Though Edmonton has over 114 public washrooms either within parks, public buildings, LRT stations, or private businesses, the city has no current bylaw requiring retailers to have public washrooms for customers. And the ones that do are usually reserved for paying customers.

Edmonton is working on a three-phase planning model to address public washroom access citywide, which includes piloting a 90-day monitoring program for the public washroom on Whyte Avenue. An attendant has been serving as host to the washroom users and maintaining the facility.

If you’re ever in a pinch in any one of these cities, the GoHere app, created by Crohn’s and Colitis Canada can help you instantly locate a washroom nearby.

Why are there not more public washrooms in Canadian cities?

High Cost
It will cost Montreal $300,000 each to install the 12 public toilets. And then there’s the cost of paying for upkeep and washroom attendants. Though it means additional cost for the city, Whitmore points out that it can help provide more jobs for out-of-work residents; “That’s a cost but it’s also a source of employment if you pay people decently.”

The three-month monitoring pilot in Edmonton created four new full-time jobs, two part-time and four casual positions, according to Boyle Street Ventures Inc. GM Jodi Phelan.

There are also more cost-effective alternatives like subsidizing businesses to keep a sign in their windows letting people know that their washrooms are open for public use. This has been done in Germany and may also be explored in Winnipeg when revisiting the 2010 report.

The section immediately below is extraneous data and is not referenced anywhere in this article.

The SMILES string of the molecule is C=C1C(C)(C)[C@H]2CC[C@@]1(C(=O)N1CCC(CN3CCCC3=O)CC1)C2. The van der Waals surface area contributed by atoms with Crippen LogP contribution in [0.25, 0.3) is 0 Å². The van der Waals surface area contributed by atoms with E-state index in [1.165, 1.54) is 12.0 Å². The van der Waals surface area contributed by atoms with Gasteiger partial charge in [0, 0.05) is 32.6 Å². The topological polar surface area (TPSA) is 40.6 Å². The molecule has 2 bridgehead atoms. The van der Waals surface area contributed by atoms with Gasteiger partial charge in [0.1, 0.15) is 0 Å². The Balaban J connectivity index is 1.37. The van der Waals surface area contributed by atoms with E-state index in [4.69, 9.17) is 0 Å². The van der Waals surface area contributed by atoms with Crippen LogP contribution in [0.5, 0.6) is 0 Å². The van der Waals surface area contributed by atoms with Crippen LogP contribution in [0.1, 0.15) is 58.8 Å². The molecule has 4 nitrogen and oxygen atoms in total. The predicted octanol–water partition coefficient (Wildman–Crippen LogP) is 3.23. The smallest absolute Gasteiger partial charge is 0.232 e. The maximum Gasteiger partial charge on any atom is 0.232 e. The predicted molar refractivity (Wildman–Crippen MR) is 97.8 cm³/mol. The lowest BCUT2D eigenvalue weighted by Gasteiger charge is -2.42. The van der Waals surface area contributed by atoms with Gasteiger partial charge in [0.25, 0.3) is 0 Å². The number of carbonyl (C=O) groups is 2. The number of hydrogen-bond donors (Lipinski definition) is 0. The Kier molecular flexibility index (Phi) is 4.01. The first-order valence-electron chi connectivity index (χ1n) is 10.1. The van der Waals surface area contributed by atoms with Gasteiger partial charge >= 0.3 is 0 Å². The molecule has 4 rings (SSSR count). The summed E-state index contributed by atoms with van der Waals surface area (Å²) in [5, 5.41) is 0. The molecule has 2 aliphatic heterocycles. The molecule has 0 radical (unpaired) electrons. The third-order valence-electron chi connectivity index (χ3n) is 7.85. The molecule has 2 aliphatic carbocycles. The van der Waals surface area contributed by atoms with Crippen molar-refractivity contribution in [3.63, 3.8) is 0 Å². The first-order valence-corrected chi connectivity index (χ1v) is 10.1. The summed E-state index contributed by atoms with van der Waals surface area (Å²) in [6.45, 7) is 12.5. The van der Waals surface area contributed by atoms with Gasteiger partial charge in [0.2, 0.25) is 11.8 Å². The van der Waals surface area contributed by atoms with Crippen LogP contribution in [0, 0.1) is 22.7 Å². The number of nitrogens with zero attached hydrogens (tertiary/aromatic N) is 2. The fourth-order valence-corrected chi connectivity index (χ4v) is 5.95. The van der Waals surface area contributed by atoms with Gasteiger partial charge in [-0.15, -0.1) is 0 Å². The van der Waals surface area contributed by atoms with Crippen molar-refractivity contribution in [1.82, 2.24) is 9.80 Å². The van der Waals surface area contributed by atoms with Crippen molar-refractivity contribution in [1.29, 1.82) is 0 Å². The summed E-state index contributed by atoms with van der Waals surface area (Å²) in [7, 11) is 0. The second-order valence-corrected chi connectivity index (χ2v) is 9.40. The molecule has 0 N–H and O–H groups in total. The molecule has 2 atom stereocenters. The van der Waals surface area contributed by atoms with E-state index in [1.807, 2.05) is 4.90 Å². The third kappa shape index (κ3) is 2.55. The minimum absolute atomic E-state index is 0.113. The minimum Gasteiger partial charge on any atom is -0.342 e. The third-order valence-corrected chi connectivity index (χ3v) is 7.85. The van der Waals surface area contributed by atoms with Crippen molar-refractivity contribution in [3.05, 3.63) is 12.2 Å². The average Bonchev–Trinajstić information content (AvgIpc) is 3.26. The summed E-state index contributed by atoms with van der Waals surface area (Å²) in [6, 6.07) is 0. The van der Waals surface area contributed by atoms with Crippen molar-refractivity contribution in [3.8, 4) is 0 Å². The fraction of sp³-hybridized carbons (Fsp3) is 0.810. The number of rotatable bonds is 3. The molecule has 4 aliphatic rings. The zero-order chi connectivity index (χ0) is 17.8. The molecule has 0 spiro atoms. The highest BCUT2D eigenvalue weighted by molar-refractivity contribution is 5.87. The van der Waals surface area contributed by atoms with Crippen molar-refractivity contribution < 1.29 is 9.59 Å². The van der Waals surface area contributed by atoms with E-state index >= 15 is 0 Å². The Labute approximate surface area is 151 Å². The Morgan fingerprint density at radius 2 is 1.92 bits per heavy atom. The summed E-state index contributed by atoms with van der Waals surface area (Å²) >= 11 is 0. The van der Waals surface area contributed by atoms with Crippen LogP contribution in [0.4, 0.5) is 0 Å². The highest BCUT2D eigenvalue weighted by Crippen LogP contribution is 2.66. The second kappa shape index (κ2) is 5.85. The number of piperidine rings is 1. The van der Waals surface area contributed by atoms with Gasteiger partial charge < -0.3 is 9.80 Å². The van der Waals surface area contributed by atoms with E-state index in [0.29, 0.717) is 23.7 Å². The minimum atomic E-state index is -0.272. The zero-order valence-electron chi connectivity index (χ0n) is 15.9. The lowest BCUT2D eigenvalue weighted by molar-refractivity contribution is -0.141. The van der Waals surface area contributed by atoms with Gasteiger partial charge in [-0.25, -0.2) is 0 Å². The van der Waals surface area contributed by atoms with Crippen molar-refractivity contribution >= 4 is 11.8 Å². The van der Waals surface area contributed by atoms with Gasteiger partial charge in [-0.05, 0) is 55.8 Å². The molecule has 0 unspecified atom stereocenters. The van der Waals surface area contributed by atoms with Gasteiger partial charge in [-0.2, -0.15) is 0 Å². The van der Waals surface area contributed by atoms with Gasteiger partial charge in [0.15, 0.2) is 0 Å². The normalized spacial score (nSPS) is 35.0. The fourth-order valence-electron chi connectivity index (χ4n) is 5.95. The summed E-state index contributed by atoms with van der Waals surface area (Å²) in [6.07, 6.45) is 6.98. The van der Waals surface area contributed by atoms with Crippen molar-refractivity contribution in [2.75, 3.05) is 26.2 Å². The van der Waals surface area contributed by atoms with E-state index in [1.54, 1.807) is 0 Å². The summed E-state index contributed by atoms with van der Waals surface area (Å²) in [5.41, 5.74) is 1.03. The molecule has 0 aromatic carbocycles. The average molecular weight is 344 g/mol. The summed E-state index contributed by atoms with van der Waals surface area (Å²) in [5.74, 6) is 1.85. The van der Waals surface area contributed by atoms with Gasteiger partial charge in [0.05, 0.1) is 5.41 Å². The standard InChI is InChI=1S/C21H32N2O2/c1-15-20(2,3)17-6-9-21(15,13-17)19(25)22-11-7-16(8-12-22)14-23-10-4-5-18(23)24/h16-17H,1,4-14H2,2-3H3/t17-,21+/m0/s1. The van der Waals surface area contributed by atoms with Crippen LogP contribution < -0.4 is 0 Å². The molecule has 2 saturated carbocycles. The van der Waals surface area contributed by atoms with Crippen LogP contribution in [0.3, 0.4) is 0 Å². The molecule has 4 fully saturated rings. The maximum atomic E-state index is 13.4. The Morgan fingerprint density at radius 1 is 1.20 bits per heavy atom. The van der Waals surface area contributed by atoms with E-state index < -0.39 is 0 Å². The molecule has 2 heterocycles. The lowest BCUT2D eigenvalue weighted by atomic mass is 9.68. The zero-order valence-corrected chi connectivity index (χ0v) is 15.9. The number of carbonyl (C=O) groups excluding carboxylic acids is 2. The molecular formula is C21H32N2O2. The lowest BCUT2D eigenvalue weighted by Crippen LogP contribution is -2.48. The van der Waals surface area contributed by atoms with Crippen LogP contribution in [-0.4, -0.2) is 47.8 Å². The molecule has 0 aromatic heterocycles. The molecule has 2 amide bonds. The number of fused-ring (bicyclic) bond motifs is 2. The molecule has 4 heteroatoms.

Cold Climate
The fact that Canada has long, cold winters also makes the installation of these public washrooms that much more pricey. “We need toilets that can be kept open 24-7 but in a city like Ottawa, which freezes in the winter, hook-ups to water and sewer can be very expensive,” says Whitmore.

Pierrefonds, a suburb outside of Montreal, which has similar winters to Ottawa, found a cheaper alternative and has three dry composting toilets that cost about $50,ooo each.

Persisting Stigma
Whitmore says public toilets are also often stigmatized. “People say, ‘Oh they’ll shoot up in them. They’ll have sex in them. They’ll sleep in them.’” She adds that this can simply be avoided by staffing them properly, keeping them clean and providing more resources for those who are homeless.

Stephanie Taylor, a fellow member of GottaGo! Ottawa, adds, “It’s a combination of bodily shame and we don’t have the language to have a frank discussion about what our needs are. It’s a private act and we avoid it.”